UN Calls to Reverse Man-Made Extinction

The world must act now to prevent the rapid loss of animal and plant species that allow humans to exist, warned the UN at the beginning of the United Nation’s Convention on Biological Diversity (CBD) today.

Delegates from the 193 members of the CBD are meeting in the Japanese city of Nagoya to strategize on how to prevent a man-made mass extinction. Experts now warn that the planet faces its sixth mass extinction phase; the latest since dinosaurs disappeared 65 million years ago

“The time to act is now and the place to act is here,” CBD executive secretary Ahmed Djoghlaf said as the meeting opened, describing the 12-day event as a “defining moment” in the history of mankind. “Business as usual is no more an option when it comes to life on Earth.”

Delegates were told that the impact of expanding human population is destroying ecosystems such as tropical forests and coral reefs, killing off animal and plant species that form the ecostystem which humanity depends on. The Earth’s 6.8 billion humans are effectively living 50 percent beyond the planet’s biocapacity in 2007, according to a new assessment by WWF that said by 2030 humans will require the resources of two Earths.

At the start of the decade, UN members pledged under the Millennium Development Goals to achieve “a significant reduction” in the rate of wildlife loss by this year, the International Year of Biodiversity. Instead, habitat destruction has run rampant. Nearly a quarter of mammals, one third of amphibians, more than one in eight birds, and more than a fifth of plant species now face the threat of extinction, said the International Union for Conservation of Nature (IUCN).

The CBD entered into force in December of  1993 with these 3 main objectives:

• The conservation of biological diversity
• The sustainable use of the components of biological diversity
• The fair and equitable sharing of the benefits arising out of the utilization of genetic resources [For example, plants or animals that have been used by indigenous groups and have commercial use such as in the pharmaceutical industry.]

Delegates in Nagoya plan to set a new target for 2020 for curbing species loss, and will discuss boosting medium-term financial help for poor countries to help them protect their wildlife and habitats.

Fore more, see the Convention on Biological Diversity.

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William C
William Cabout a year ago


W. C
W. Cabout a year ago

Thank you.

Terry V.
Terry V5 years ago




Bill Eagle
Bill Eagle5 years ago

When I teach Outdoor School, I show the kids what I call the pyramid of life. The base is Air, water, Sunlight and our soil. We then have plants, herbivores, carnivores, and lastly sitting on top of it all humans.. an Omnivore.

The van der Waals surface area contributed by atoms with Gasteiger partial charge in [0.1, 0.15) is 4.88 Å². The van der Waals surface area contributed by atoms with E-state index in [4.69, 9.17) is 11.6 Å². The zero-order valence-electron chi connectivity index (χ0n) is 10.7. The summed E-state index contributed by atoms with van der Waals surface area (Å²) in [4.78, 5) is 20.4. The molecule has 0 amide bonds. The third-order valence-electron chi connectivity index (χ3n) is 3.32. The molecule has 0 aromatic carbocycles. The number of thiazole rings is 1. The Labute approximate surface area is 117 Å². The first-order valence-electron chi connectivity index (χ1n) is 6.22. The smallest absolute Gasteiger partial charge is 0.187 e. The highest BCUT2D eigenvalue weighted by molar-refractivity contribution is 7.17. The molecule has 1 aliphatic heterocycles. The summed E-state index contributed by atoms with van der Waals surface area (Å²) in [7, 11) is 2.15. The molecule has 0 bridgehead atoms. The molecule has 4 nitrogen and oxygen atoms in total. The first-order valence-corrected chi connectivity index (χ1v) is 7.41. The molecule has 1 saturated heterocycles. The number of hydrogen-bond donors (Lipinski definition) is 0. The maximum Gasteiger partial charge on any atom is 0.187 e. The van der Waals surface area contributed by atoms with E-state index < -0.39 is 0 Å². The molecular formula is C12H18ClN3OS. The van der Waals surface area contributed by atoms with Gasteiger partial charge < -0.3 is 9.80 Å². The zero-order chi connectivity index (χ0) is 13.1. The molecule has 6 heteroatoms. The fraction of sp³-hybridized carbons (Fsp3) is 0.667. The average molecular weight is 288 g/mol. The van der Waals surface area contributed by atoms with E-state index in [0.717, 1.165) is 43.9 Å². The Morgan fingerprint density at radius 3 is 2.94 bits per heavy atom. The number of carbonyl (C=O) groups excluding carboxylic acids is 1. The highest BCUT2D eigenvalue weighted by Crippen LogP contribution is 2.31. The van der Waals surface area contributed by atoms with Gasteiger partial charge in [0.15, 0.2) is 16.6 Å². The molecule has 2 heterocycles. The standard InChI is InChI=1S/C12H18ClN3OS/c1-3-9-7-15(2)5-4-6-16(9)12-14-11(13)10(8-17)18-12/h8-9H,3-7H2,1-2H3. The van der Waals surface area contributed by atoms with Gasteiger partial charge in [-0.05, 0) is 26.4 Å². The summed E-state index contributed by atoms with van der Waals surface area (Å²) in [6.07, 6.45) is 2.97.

I ask the kids if we remove humans from the Pyramid, can the rest still exist? Many of them think that humans are absolutely necessary for the rest of the world to function…and I very patiently explain to them that it is the other way around. We depend on everything else for OUR existence. Everything in our world is linked together. Sort of like the old spiritual “We are in the same boat together. If you shake one end, you will rock the other.

We should be protecting and caring for this world, not exploiting and destroying it.

Ajla C.
Past Member 5 years ago


Ajla C.
Past Member 5 years ago


Freya H.
Freya H5 years ago

Mass extinction will bite us in our collective @$$.

Long Pig, anyone?

Debbie W.
Past Member 7 years ago

WHAT'S DIFFERENT ABOUT THE 2011 CBD Convention? Yet another "call" to stop further destruction of ecosystems, etc. and the extinction that will subsequently follow.

Since the start of the decade we not only have the SAME PROBLEMS, they've INCREASED ... despite the pledges made under the Millenium Development Goals statement.

So far all smoke, no fire. Looks good on paper. Whjat we need is more muscle, flexed with courage to implement and enforce.


Fran B.
Fran B7 years ago

"The earth we abuse and the living things we kill will, in the end, take their revenge; for in exploiting their presence we are diminishing our future." ~Marya Mannes, More in Anger, 1958

Rose B.
Rose Balcom7 years ago

Humans take planet earth for granted! Humans in the developed nations demand that earth give them all they want even when their lifestyles are not sustainable! Would they give up their latest entertainment gaget, not even close to a basic need, to save a species? Not on your life. Obtaining the raw resources for manufacturing the massive quanitities of consumer items purchased every year isn't even a consideration to the consumer! If we traced all the raw resources that go into manufacture of say a flat screen TV, plus hidden energy requirements to manufacture and transport the raw resources, on and on. Put it on a massive consumer driven scale. We would see how destructive our consumer driven lifestyles really are! We DON'T EVEN KNOW IT! Or want to. What chance do animals have of surviving habitat intrusion, habitat destruction, pollution, ever increasing human population? Not much, not much at all.